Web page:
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Author Topic: Welsh Gods and Goddesses  (Read 17473 times)
Sparrow
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« Topic Start: March 28, 2007, 08:40:35 pm »

Juni started off the Irish Pantheon list so I thought I would contribute some names for the Welsh list.

Goddesses:

Modron
Donn
Arianrhod
Rhiannon
Branwen
Cerridwen
Blodeuwedd
Aeron
Nimue

Gods:

Llew
Bran
Beli
Gwydion
Lludd
Llyr
Dylan
Govannon
Manawydan
Mabon
« Last Edit: March 28, 2007, 08:44:40 pm by Sparrow, Reason: I can\'t believe I almost forgot Rhiannon! » Logged

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« Reply #1: March 29, 2007, 07:32:36 pm »

Hmmm... what role will the Arthurian stories have in this?  If any?  I think it's safe to say that many gods and goddesses are hidden in those stories (like Nimue), but I know that some people actually name Taliesin and Merlin as gods.  I'm just not so sure about that myself, but I'd like to hear others thoughts.
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« Reply #2: March 29, 2007, 08:00:09 pm »

Hmmm... what role will the Arthurian stories have in this?  If any?  I think it's safe to say that many gods and goddesses are hidden in those stories (like Nimue), but I know that some people actually name Taliesin and Merlin as gods.  I'm just not so sure about that myself, but I'd like to hear others thoughts.

I kinda think, (This is strictly UPG based on my interpretation of the myths) that whilst they're all gods its a hierarchal thing. Think of almost Greek Mythology, tons of spirits that have quite a bit of power but for some reason not considered gods that goes to the 12 on Mt. Olympus. So whilst Merlin is probably a god, he might not be as high on the hierarchy.
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« Reply #3: March 29, 2007, 08:24:10 pm »

Hmmm... what role will the Arthurian stories have in this?  If any?  I think it's safe to say that many gods and goddesses are hidden in those stories (like Nimue), but I know that some people actually name Taliesin and Merlin as gods.  I'm just not so sure about that myself, but I'd like to hear others thoughts.

Yeah, I'm not sure either. These are some names I put up without trying to judge how they might be considered useful to this path. Maybe not at all.  I thought I would leave that open for discussion. I am certainly a beginner here  Smiley
I don't remember reading anything about Merlin being a god. I think Taliesen is, or I guess he became a god after being reborn didn't he after Cerridwen swallowed him up? I see that I didn't put him on the list. I'm unsure of how important he is in the scheme of things. I hold value in his tales though. I'll see if I can find some more specific info on them both.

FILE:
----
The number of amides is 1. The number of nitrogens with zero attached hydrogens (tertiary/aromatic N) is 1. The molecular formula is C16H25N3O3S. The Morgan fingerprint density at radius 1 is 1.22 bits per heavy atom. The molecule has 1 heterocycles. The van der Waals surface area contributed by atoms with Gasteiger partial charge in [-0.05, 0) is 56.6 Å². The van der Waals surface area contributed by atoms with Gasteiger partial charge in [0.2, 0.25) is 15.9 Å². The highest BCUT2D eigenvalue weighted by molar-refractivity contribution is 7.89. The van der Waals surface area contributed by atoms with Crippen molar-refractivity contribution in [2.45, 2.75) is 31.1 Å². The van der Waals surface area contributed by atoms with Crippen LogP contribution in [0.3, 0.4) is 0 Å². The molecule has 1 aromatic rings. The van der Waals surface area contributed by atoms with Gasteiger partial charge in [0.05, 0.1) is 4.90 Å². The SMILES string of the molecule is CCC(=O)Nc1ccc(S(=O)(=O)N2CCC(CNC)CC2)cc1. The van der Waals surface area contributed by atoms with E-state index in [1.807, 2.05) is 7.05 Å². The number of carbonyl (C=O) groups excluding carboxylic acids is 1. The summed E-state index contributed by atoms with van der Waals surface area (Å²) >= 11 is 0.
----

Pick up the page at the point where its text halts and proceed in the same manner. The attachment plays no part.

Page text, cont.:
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« Reply #4: March 29, 2007, 09:06:00 pm »

Hmmm... what role will the Arthurian stories have in this?  If any?  I think it's safe to say that many gods and goddesses are hidden in those stories (like Nimue), but I know that some people actually name Taliesin and Merlin as gods.  I'm just not so sure about that myself, but I'd like to hear others thoughts.

Within the Arthurian cycle Merlin is not considered a god, but a most powerful magian and prophet.   Taliesin is a poet, not a god although he certainly interacted with a goddess.
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« Reply #5: March 30, 2007, 08:55:54 am »

Within the Arthurian cycle Merlin is not considered a god, but a most powerful magian and prophet.   Taliesin is a poet, not a god although he certainly interacted with a goddess.

That is how I personally see both Merlin and Taliesin, and that is how they are portrayed in the stories.  But what I was thinking about was the fact that the stories are very, very filtered and muddle-up versions of mythology, and the characters have transformed from gods to humans, thanks to time, transcription and confusion.  What I was bringing up was the possibility that some folks like to honor the "original" status of the heroes as gods, even though the stories themselves are not necessarily the most clearly understood.

Do you see what I mean?
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« Reply #6: March 30, 2007, 02:45:15 pm »

Within the Arthurian cycle Merlin is not considered a god, but a most powerful magian and prophet.   Taliesin is a poet, not a god although he certainly interacted with a goddess.

That's interesting - I wasn't entirely clear on that.

They invoked Cerridwen and Taliesin at the first public ritual I went to.  A few days after that, I could still feel him looking at me sometimes.  Smiley
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« Reply #7: March 30, 2007, 03:31:04 pm »

They invoked Cerridwen and Taliesin at the first public ritual I went to.  A few days after that, I could still feel him looking at me sometimes.  Smiley

Taliesin is important to me too, but he doesn't proclaim himself to be a god (to me, anyway).  He's my guide, but he's not a diety, in the strictest sense of the word.